The independent news organization of Duke University

Duke swimming and diving women take sixth once again at ACC championship

<p>Leah Goldman captured a silver medal in the 100-yard butterfly and shattered her own school record in the process to capture the team's highest finish at the ACC championship.&nbsp;</p>

Leah Goldman captured a silver medal in the 100-yard butterfly and shattered her own school record in the process to capture the team's highest finish at the ACC championship. 

Eighty-point improvements in swim meets generally coincide with vaulting up the standings.

Yet despite the massive jump from last year’s finish, the No. 18 Duke women finished sixth at the conference championship for the second consecutive year.

With six teams ranked in the top 25 and two more receiving votes, competition proved incredibly fierce at the McAuley Aquatic Center in Atlanta throughout the week-long ACC championship. After finishing last season with 642.5 points, 62.5 points behind fifth-place finisher Virginia Tech, the Blue Devils again fell short to the Hokies. This time, however, the margin was a mere 13.5 points thanks to standout relay performances and a silver medal from junior Leah Goldman in the 100-meter butterfly. 

Head coach Dan Colella's team finished with 725.5 points, well ahead of Notre Dame in seventh place. 

“This was certainly one of our best ACC championship performances in the last 12 years,” Colella told GoDuke.com. “We’re very, very proud of what the swimmers and divers accomplished this weekend.... it was just a great team effort. We fell slightly short of our goal of fifth place in the team standings, finishing just 13 and a half points behind Virginia Tech, but it will just keep us hungry motivated to the coming year. We’re looking forward to taking our group to NCAAs and doing even bigger and better things there.”

Although Duke eventually finished outside of the top five, the Blue Devils sat in third place following a strong first day from their relay teams and divers. Duke opened the meet by having its 200-yard medley relay secure the team’s first NCAA “A” cut of the weekend, coming in sixth at 1:37.19—a new school record. Meeting the NCAA standard ensures automatic qualification for the NCAA championship.   

“The ACC has really come on big time in the last several years, and to have six, or potentially seven teams make the A cut is absolutely incredible,” Colella said after the first day of competition. “It’s always nice to get that first automatic [cut] out of the way. I know the swimmers on that relay are definitely going to find that they’re a lot more relaxed, confident, and ready to go.”

Three of the four swimmers on that initial medley relay—freshman Alyssa Marsh, sophomore Maddie Hess, and senior Maddie Rusch—captured another Duke record and “A” cut later in the week in the 200-yard freestyle relay, finishing fifth with a 1:28.51.

Records and relays aside, the most noteworthy contributors to the Blue Devils’ early success were the divers. 

Three women finished inside the top-15 on the 3-meter platform, including sophomore Mackenzie Willborn, who finished a team-high ninth. In platform diving, junior MaryEllen Targonski grabbed sixth place to add to a strong Duke effort.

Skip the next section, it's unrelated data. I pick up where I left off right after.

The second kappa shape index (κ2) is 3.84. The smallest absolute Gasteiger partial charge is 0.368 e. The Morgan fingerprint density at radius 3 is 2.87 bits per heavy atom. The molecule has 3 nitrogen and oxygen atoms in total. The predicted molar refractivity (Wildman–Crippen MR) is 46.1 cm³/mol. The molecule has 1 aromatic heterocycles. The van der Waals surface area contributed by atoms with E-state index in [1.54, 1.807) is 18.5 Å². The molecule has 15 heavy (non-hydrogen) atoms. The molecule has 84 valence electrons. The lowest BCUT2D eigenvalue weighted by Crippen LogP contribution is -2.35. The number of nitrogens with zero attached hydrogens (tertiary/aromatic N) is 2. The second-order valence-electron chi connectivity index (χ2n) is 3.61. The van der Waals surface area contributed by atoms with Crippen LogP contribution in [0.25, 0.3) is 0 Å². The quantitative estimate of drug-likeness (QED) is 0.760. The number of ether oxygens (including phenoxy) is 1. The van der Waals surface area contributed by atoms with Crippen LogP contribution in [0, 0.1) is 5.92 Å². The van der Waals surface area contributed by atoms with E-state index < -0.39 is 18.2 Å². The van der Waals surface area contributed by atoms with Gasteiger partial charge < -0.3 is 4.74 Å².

On the men’s side—the male divers were the only men competing this week because of the NCAA Zone B diving championships on the horizon—freshman Nathaniel Hernandez turned in the best performance of his Duke career, finishing fifth in the 1-meter event, the highest of any freshman at the meet.

Hernandez finished as the top Blue Devil diver in all three of the events, finishing eighth in the 3-meter and 15th in platform diving. The rest of the Blue Devil men will now travel to Georgia Tech in two weeks in fourth place with 113 points due to the efforts of a young men’s diving contingent.  

Duke’s female butterfly swimmers have been a crucial asset throughout the season, a trend that continued at the conference championship. Six Blue Devil swimmers returned to the finals in the 100-yard butterfly, including Goldman and freshman Alyssa Marsh in the A final. 

Goldman captured Duke’s highest finish of the conference championship later that night, garnering the silver medal after a program-record 51.62 and earning a podium finish for the second time in three years. 

Marsh tied for seventh to reinforce the Blue Devils’ strongest night of the meet—one on which 13 of 16 swimmers qualified for finals.

“I don’t think there has ever been a session in the years that I’ve been here where we’ve had just about everyone back,” Colella said. “Thirteen of the 16 girls made it back, and I think that really speaks to where the program is going. Not only do you have 13 girls in scoring position, but in this day and age of the ACC, where the ACC is so much more competitive.” 

In the distance freestyle, junior Verity Abel and senior Brittany Friese continued to swim at a high level. Abel finished ninth in the 500 freestyle and eighth in the 1,650-yard event. Friese set a Duke record in the 200-yard freestyle with a 1:46.15, good for 10th overall.

The tandem was among the many high achievers for the Blue Devils, who now will turn their attention to the NCAA championship after almost a month off. 

Several Duke competitors will have a final chance to meet NCAA qualification standards at the last-chance meet next weekend before the Blue Devil representatives in Indianapolis for NCAAs try to lower even more program records. 

Update: This story was modified with a new photo and to fix an erroneous use of the phrase conference tournament. The Chronicle regrets the error. 

Comments